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Every other day, it seems, we pick up a newspaper and read about another professional athlete that does something that makes us cringe. Occasionally, however, they do something that makes us proud to be a sports fan.

Take Chris Spielman, for instance.

During the late Spring of 1998, Chris Spielman, linebacker for Buffalo Bills walked up to the microphone at a press conference and announced his retirement. Spielman lived and breathed football and had done so since his childhood. Why would he retire in his prime? 


His wife Stefanie was diagnosed with cancer. To live, she was facing surgery and six months of chemotherapy. Spielman knew his place was with his wife and with his children. He made a decision about what is more important to him, and his family topped the list.

Spielman isn't alone.

After many years of struggling to succeed, Curt Warner finally reached celebrity status with his remarkable 1999 season with the World Champion St. Louis Rams. When he got the phone call to appear on David Letterman, he had to decline. Why would the former grocery store clerk and Arena League quarterback refuse to go on Letterman?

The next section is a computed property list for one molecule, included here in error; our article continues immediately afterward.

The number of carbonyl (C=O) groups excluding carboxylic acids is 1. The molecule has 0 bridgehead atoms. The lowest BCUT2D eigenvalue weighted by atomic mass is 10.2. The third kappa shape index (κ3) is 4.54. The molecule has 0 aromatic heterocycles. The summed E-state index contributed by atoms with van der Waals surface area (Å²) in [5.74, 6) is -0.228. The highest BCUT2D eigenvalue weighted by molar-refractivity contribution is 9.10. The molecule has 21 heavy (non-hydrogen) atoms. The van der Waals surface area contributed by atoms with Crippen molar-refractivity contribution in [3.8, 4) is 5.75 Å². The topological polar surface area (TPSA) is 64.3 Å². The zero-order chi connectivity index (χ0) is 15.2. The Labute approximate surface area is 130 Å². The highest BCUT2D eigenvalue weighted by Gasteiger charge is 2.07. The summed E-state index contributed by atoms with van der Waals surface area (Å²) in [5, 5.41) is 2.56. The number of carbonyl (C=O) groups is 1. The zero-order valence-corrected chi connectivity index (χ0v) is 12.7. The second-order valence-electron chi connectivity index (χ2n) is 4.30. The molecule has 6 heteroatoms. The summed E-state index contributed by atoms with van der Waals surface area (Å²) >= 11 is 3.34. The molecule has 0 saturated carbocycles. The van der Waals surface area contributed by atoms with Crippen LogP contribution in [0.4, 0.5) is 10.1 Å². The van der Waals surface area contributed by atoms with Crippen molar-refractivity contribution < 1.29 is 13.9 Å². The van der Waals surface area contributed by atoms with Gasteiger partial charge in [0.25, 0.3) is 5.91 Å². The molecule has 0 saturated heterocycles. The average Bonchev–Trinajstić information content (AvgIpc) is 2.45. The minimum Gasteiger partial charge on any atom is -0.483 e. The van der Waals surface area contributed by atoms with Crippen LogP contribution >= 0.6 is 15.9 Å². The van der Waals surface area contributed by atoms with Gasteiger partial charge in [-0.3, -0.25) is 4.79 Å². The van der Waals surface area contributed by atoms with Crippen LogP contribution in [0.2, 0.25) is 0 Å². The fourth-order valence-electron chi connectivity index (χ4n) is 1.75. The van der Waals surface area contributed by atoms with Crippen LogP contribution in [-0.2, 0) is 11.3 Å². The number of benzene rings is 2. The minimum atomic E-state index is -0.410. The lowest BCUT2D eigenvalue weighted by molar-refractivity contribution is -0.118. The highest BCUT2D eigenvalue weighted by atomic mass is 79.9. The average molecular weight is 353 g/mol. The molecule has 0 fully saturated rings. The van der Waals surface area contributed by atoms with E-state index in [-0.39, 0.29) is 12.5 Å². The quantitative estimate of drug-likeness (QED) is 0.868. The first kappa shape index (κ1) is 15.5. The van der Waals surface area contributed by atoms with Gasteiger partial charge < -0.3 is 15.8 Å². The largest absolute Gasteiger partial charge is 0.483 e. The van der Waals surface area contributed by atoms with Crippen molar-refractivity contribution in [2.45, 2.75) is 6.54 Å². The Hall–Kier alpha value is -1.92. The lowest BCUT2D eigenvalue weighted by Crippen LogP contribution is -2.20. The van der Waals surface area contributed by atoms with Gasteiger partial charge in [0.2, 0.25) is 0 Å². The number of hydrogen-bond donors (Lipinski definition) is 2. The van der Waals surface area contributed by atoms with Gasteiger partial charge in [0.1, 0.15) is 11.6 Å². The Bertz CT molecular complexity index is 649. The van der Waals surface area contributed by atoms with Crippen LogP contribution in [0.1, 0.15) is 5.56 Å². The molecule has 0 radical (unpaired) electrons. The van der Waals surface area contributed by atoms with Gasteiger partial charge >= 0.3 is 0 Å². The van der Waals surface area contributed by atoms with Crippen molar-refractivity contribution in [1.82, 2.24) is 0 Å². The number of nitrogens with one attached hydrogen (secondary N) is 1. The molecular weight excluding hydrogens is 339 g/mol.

Well it was his anniversary and he'd rather spend it with his wife Brenda than hang out with Letterman. 

In a recent interview on ESPN, Oral Hershiser stated his priorities, they are, "My relationship with God, and then my family and health, and then baseball and making money."

These are great men. Not because of what they've accomplished on the playing field, but because of how they are living their lives.

Read, "How can I raise a "normal" child in a world that is out of control?" the sermon that corresponds to this devotional.

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365 Days includes Volumes 1-4
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Impact Preaching: A Case for the
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